Evolutionary thought, the conception that species change over time, has roots in antiquity, in the ideas of the ancient Greeks, Romans, and Chinese as well as in medieval Islamic science. With the beginnings of biological taxonomy in the late 17th century, Western biological thinking was influenced by two opposed ideas.
Evolutionary biologist Massimo Pigliucci and philosopher Jonathan Kaplan have proposed that the term "species" is in fact what philosophers call a "family resemblance predicate". This is when being an instance of a general kind referred to by a word (the classic philosophical example is "game") has many criteria, and as long as most of them are met by a particular instance, it is a part of the kind.
The English economist Thomas Malthus had the idea that since more creatures are born each year than the number that die, populations are held in check by famine and disease. This sparked Darwin's idea about natural selection. Perhaps evolution was not a surprising idea, but an idea whose time had come. After all, Alfred Russell Wallace sent a letter to Darwin proposing very similar ideas before Darwin had published his theory.
The leading biological scientist of the mid 18th century was the Swedish botanist Karl von Linné (Carolus Linnaeus click this icon to hear the name pronounced in Latin). His 180 books are filled with precise descriptions of nature, but he did little analysis or interpretation. This is to be expected since Linnaeus apparently believed that he was just revealing the unchanging order of life created by God. The goal of documenting change in nature would not have made sense to him. Late in his life, however, he was troubled by the fact that plant hybrids could be created by cross pollination. These were varieties that had not existed before. Linnaeus stopped short of concluding that these plants had evolved.
In his studies on the Galapagos Islands, Darwin observed patterns in animals and plants that suggested to him that species changed over time to produce new species. Darwin collected several species of finches. The species were all similar, but each had developed beaks and bills specialized to catch food in a different way...
Belief in species change, or transmutationism, slowly began to emerge during the Enlightenment . This period saw the emergence of the belief in a progressive world, both scientific and social. It also saw the beginnings of the new science of geology. Geological theories suggested that fossils were of organic (once-living) origin and that uniform or constant processes rather than catastrophic or one-time events had shaped Earth's history.
Charles Darwin's grandfather Erasmus Darwin (1731-1802) was also a distinguished naturalist with his own intriguing ideas about evolution. While he never thought of natural selection, he did argue that all life could a have a single common ancestor, though he struggled with the concepts of a mechanism for this descent. He also discussed the effects of competition and sexual selection (see Other Types of Selection) on possible changes in species. Like Lamarck, Erasmus Darwin subscribed to a theory stating that the use or disuse of parts could in itself make them grow or shrink, and that unconscious striving by the organism was responsible for adaptation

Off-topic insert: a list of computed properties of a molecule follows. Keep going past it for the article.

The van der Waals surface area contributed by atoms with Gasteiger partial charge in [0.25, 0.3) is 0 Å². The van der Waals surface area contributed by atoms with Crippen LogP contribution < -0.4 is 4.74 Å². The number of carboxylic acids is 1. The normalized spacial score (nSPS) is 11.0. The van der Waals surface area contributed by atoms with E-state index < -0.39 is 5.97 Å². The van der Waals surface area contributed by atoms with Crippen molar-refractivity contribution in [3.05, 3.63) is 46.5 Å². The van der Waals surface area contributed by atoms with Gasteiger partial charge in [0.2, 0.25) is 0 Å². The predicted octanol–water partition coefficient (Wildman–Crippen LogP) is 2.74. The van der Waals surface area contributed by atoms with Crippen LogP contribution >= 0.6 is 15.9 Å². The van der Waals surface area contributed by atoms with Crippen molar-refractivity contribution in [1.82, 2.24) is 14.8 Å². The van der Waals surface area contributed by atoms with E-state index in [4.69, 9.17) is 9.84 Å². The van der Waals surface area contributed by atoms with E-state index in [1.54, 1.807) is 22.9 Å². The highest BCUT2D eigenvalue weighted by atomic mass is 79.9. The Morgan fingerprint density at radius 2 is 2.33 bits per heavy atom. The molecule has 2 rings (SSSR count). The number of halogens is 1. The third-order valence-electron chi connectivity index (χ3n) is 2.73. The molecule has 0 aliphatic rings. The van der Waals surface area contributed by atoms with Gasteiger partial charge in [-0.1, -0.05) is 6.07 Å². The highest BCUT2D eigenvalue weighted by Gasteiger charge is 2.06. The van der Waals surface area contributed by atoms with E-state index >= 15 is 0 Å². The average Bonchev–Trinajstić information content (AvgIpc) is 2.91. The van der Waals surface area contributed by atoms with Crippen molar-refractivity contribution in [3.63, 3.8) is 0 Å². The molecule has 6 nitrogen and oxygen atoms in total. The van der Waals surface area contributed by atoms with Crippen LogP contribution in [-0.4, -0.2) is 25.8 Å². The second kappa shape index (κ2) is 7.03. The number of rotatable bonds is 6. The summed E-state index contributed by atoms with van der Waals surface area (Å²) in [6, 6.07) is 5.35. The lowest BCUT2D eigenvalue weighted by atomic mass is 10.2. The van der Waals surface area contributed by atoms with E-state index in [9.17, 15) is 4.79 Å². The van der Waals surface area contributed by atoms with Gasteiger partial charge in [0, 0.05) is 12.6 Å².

The history of evolution long predates Darwin and his theory. The belief in a changing or dynamic universe can be first seen in ancient Greek philosophy. Heraclitus (c. 500 B . C . E . ), also known as the "flux philosopher," believed that change was a fundamental property of the universe. His successor, Empedocles (c.. 392–432 B.C.E.), first articulated a crude but dynamic theory that postulated that the origin of life had taken place in a manner that suggested evolution.
Some of the most interesting questions for evolutionary theory center on the appearance of our own species, Homo sapiens, which probably evolved in the Great Rift Valley of eastern Africa between 2.6 million and 1.7 million years ago. Since the 1980s, scientists have suggested that climate-related changes in the environment drove evolutionary events in human history, including the appearance of bipedal walking, larger brains, and behavioral adaptability, as well as the first migrations from Africa to other continents.
The traditional Judeo-Christian version of creationism click this icon to hear the preceding term pronounced was strongly reinforced by James Ussher click this icon to hear the name pronounced, a 17th century Anglican archbishop of Armagh in Northern Ireland. By counting the generations of the Bible and adding them to modern history, he fixed the date of creation at October 23, 4004 B.C. During Ussher's lifetime, debate focused only on the details of his calculations rather than on the approach. Dr. Charles Lightfoot of Cambridge University in England had the last word. He proclaimed that the time of creation was 9:00 A.M. on October 23, 4004 B.C.
THE THEORY of evolution, formalized by Charles Darwin, is as much theory as is the theory of gravity, or the theory of relativity. Unlike theories of physics, biological theories (especially evolution) have been argued long and hard in socio-political arenas. The history of thought about evolution in general and paleontological contributions specifically are often useful to the workers of today. Science, like any iterative process, draws heavily from its history.